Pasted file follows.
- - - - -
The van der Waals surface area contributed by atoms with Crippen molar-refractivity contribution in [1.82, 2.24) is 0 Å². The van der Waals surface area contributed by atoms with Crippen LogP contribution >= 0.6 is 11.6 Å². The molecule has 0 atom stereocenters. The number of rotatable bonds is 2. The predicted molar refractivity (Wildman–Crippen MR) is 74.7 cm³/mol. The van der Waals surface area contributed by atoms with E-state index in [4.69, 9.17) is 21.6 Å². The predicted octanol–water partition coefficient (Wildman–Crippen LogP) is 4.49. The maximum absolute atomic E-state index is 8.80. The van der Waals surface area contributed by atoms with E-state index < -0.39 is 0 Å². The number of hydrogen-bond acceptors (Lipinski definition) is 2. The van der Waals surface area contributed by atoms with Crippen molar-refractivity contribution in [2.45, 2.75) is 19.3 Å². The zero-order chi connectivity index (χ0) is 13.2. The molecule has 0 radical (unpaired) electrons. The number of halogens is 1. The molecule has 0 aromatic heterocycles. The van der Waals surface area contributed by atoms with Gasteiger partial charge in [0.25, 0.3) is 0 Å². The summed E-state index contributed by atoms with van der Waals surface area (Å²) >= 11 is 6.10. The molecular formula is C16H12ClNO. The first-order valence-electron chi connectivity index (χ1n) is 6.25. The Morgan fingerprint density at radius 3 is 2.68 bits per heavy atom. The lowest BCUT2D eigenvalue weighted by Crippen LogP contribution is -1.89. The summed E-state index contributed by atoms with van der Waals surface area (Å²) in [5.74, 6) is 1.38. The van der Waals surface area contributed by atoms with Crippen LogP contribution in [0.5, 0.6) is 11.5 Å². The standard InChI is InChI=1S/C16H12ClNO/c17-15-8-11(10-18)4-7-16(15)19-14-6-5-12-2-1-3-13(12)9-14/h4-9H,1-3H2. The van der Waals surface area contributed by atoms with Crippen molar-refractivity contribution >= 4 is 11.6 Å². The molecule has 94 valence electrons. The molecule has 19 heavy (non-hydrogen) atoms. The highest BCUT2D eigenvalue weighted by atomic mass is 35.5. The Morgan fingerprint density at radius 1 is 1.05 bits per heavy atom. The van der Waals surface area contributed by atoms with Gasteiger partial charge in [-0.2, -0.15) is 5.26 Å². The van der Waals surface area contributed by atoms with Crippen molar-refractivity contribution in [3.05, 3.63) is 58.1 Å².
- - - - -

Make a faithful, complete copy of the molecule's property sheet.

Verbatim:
The van der Waals surface area contributed by atoms with Crippen molar-refractivity contribution in [1.82, 2.24) is 0 Å². The van der Waals surface area contributed by atoms with Crippen LogP contribution >= 0.6 is 11.6 Å². The molecule has 0 atom stereocenters. The number of rotatable bonds is 2. The predicted molar refractivity (Wildman–Crippen MR) is 74.7 cm³/mol. The van der Waals surface area contributed by atoms with E-state index in [4.69, 9.17) is 21.6 Å². The predicted octanol–water partition coefficient (Wildman–Crippen LogP) is 4.49. The maximum absolute atomic E-state index is 8.80. The van der Waals surface area contributed by atoms with E-state index < -0.39 is 0 Å². The number of hydrogen-bond acceptors (Lipinski definition) is 2. The van der Waals surface area contributed by atoms with Crippen molar-refractivity contribution in [2.45, 2.75) is 19.3 Å². The zero-order chi connectivity index (χ0) is 13.2. The molecule has 0 radical (unpaired) electrons. The number of halogens is 1. The molecule has 0 aromatic heterocycles. The van der Waals surface area contributed by atoms with Gasteiger partial charge in [0.25, 0.3) is 0 Å². The summed E-state index contributed by atoms with van der Waals surface area (Å²) >= 11 is 6.10. The molecular formula is C16H12ClNO. The first-order valence-electron chi connectivity index (χ1n) is 6.25. The Morgan fingerprint density at radius 3 is 2.68 bits per heavy atom. The lowest BCUT2D eigenvalue weighted by Crippen LogP contribution is -1.89. The summed E-state index contributed by atoms with van der Waals surface area (Å²) in [5.74, 6) is 1.38. The van der Waals surface area contributed by atoms with Crippen LogP contribution in [0.5, 0.6) is 11.5 Å². The standard InChI is InChI=1S/C16H12ClNO/c17-15-8-11(10-18)4-7-16(15)19-14-6-5-12-2-1-3-13(12)9-14/h4-9H,1-3H2. The van der Waals surface area contributed by atoms with Crippen molar-refractivity contribution >= 4 is 11.6 Å². The molecule has 94 valence electrons. The molecule has 19 heavy (non-hydrogen) atoms. The highest BCUT2D eigenvalue weighted by atomic mass is 35.5. The Morgan fingerprint density at radius 1 is 1.05 bits per heavy atom. The van der Waals surface area contributed by atoms with Gasteiger partial charge in [-0.2, -0.15) is 5.26 Å². The van der Waals surface area contributed by atoms with Crippen molar-refractivity contribution in [3.05, 3.63) is 58.1 Å².